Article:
A consistent trait of ideologues is the failure to see the consequences of their ideologies.  Thus it is with antiwar movement’s defense of Army Pfc. Bradley Manning, the alleged author of the notorious 90,000-page dump of classified military documents on WikiLeaks.

Libertarians love WikiLeaks because it discloses government secrets—in this case, about the wars in Iraq and Afghanistan.  Manning, the Army alleges, leaked the infamous recording of Army helicopter pilots vaporizing Iraqis on the ground and more than 150,000 classified diplomatic cables.

After WikiLeaks published the classified military documents, Swedish authorities suddenly—and suspiciously, some say—targeted WikiLeaks founder Julian Assange.  Criminal prosecutors arrested him for rape and molestation.  Almost as quickly, they dropped the rape charges.  He stands accused of molestation.

To the antiwar ideologues, Manning is a courageous whistleblower whose conscience could no longer abide an illegal and unjust war.  So what he did is right and just.  But is it?

Manning’s disclosure, the government claims, endangers the lives not only of American GIs but of confidential Afghan and Iraqi sources.  WikiLeaks protested that it withheld names to protect them, but according to the New York Times, the Taliban is “scouring classified American military documents posted online by the group WikiLeaks for information to help them find and ‘punish’ Afghan informers.”  The Times also reported that the published documents “gave the names or other identifying features of dozens of Afghan informants, potential defectors and others who were cooperating with American and NATO troops.”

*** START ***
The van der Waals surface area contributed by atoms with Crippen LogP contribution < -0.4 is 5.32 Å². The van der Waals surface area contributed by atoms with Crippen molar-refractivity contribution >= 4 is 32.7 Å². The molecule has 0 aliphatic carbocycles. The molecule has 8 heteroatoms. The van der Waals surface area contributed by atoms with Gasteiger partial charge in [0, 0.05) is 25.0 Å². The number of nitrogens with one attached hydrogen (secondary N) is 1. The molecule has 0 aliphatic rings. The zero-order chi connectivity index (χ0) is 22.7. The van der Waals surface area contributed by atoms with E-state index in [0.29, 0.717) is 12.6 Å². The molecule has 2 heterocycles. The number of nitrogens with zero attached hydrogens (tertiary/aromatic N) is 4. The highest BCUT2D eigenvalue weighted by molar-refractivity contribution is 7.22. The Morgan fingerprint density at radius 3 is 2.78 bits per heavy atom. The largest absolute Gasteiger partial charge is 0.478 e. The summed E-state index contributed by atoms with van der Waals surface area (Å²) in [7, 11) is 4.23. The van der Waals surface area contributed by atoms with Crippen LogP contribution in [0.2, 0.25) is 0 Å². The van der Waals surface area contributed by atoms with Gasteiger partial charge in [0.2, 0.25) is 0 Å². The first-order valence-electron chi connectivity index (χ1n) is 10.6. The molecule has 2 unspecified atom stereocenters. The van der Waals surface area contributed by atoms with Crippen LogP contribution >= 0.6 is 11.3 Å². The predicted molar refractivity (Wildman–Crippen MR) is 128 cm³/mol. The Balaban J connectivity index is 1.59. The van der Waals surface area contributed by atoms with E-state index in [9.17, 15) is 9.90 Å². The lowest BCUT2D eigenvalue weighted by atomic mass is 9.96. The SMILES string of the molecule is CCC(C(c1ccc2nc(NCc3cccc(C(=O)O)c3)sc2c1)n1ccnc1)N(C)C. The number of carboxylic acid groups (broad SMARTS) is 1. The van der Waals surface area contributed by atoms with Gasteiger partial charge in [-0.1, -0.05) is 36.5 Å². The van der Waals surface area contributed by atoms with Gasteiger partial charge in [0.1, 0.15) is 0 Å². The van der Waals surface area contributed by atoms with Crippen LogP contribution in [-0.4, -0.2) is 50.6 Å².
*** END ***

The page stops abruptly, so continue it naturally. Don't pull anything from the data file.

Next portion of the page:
In other words, Manning accomplished what he wanted to accomplish: to sabotage the American war effort.  For that, the “Free Bradley Manning” Facebook page labels him a hero.  The Bards Blog, which you’ve never heard of and likely won’t again, reports that “Bradley Manning is first and foremost a hero” because “he couldn’t morally agree with what was going on.”  Writing at the leftist Common Dreams website, a former intelligence analyst and Army veteran of the Iraq war declares: “I look up to Mr. Manning specifically because he had the guts to do what I didn’t: expose the lie that is war.”

Manning needn’t have released the documents to expose anything.  And the antiwar crowd knows it.  Anyone with any sense knows our military expeditions in Mesopotamia and the Hindu Kush are disastrous foreign-policy mistakes; they don’t need 300,000 classified documents to tell them.  Indeed, they knew it before President Bush launched the invasions.  That’s why they opposed the wars before those documents were generated.  Nor did anyone need to see the documents to know Americans are inadvertently, or advertently, killing civilians and committing other atrocities.  Some soldiers in all wars commit murder and other crimes, and the leftist news media report them with unrestrained relish.

One can oppose and seek to end unjust wars without leaking secrets and endangering the lives of courageous American soldiers and the indigenous personnel helping them.

As for Manning—yes, he is an avowed and obviously frustrated homosexual.  He reportedly leaked the documents because he is upset with the military’s “Don’t Ask, Don’t Tell” policy.  But his impulses and motives pale beside his crime: treason.

But for the antiwar crowd, ideology is all.  It must prevail, whatever the cost.  So what if American boys get killed?  The war machine must be stopped!  Sacrifices have to be made!  Free Bradley Manning!  No real patriot would say such things; he recognizes this thinking for what it is: ideological insanity.

Manning is a traitor.  He deserves the firing squad.  And an antiwar movement that applauds his disloyalty isn’t merely antiwar.  It’s anti-American.